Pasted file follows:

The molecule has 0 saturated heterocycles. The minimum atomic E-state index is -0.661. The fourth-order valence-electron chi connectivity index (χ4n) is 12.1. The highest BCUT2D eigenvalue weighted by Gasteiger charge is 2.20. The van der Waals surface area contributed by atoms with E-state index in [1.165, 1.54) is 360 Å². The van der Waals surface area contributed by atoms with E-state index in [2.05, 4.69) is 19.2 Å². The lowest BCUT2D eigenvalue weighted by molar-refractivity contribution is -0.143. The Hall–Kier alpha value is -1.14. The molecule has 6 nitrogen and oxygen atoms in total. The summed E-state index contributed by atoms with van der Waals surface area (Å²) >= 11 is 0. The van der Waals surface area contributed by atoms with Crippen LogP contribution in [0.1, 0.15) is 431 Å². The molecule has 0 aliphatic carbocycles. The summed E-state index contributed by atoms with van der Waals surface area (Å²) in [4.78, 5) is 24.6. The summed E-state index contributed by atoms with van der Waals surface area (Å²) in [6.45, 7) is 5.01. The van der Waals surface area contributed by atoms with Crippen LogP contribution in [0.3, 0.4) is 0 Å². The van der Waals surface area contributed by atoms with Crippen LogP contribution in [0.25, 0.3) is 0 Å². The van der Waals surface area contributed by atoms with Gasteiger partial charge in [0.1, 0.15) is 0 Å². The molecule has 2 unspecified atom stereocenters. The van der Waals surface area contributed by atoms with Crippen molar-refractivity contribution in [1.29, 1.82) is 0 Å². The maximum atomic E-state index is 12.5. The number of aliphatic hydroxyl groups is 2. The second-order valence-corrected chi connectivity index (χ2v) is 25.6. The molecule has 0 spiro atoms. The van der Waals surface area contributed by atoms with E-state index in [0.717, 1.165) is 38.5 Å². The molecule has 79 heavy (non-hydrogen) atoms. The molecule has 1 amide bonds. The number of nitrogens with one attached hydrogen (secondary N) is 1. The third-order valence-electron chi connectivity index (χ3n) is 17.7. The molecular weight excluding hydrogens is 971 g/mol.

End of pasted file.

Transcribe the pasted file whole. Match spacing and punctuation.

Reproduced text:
The molecule has 0 saturated heterocycles. The minimum atomic E-state index is -0.661. The fourth-order valence-electron chi connectivity index (χ4n) is 12.1. The highest BCUT2D eigenvalue weighted by Gasteiger charge is 2.20. The van der Waals surface area contributed by atoms with E-state index in [1.165, 1.54) is 360 Å². The van der Waals surface area contributed by atoms with E-state index in [2.05, 4.69) is 19.2 Å². The lowest BCUT2D eigenvalue weighted by molar-refractivity contribution is -0.143. The Hall–Kier alpha value is -1.14. The molecule has 6 nitrogen and oxygen atoms in total. The summed E-state index contributed by atoms with van der Waals surface area (Å²) >= 11 is 0. The van der Waals surface area contributed by atoms with Crippen LogP contribution in [0.1, 0.15) is 431 Å². The molecule has 0 aliphatic carbocycles. The summed E-state index contributed by atoms with van der Waals surface area (Å²) in [4.78, 5) is 24.6. The summed E-state index contributed by atoms with van der Waals surface area (Å²) in [6.45, 7) is 5.01. The van der Waals surface area contributed by atoms with Crippen LogP contribution in [0.3, 0.4) is 0 Å². The van der Waals surface area contributed by atoms with Crippen LogP contribution in [0.25, 0.3) is 0 Å². The van der Waals surface area contributed by atoms with Gasteiger partial charge in [0.1, 0.15) is 0 Å². The molecule has 2 unspecified atom stereocenters. The van der Waals surface area contributed by atoms with Crippen molar-refractivity contribution in [1.29, 1.82) is 0 Å². The maximum atomic E-state index is 12.5. The number of aliphatic hydroxyl groups is 2. The second-order valence-corrected chi connectivity index (χ2v) is 25.6. The molecule has 0 spiro atoms. The van der Waals surface area contributed by atoms with E-state index in [0.717, 1.165) is 38.5 Å². The molecule has 79 heavy (non-hydrogen) atoms. The molecule has 1 amide bonds. The number of nitrogens with one attached hydrogen (secondary N) is 1. The third-order valence-electron chi connectivity index (χ3n) is 17.7. The molecular weight excluding hydrogens is 971 g/mol.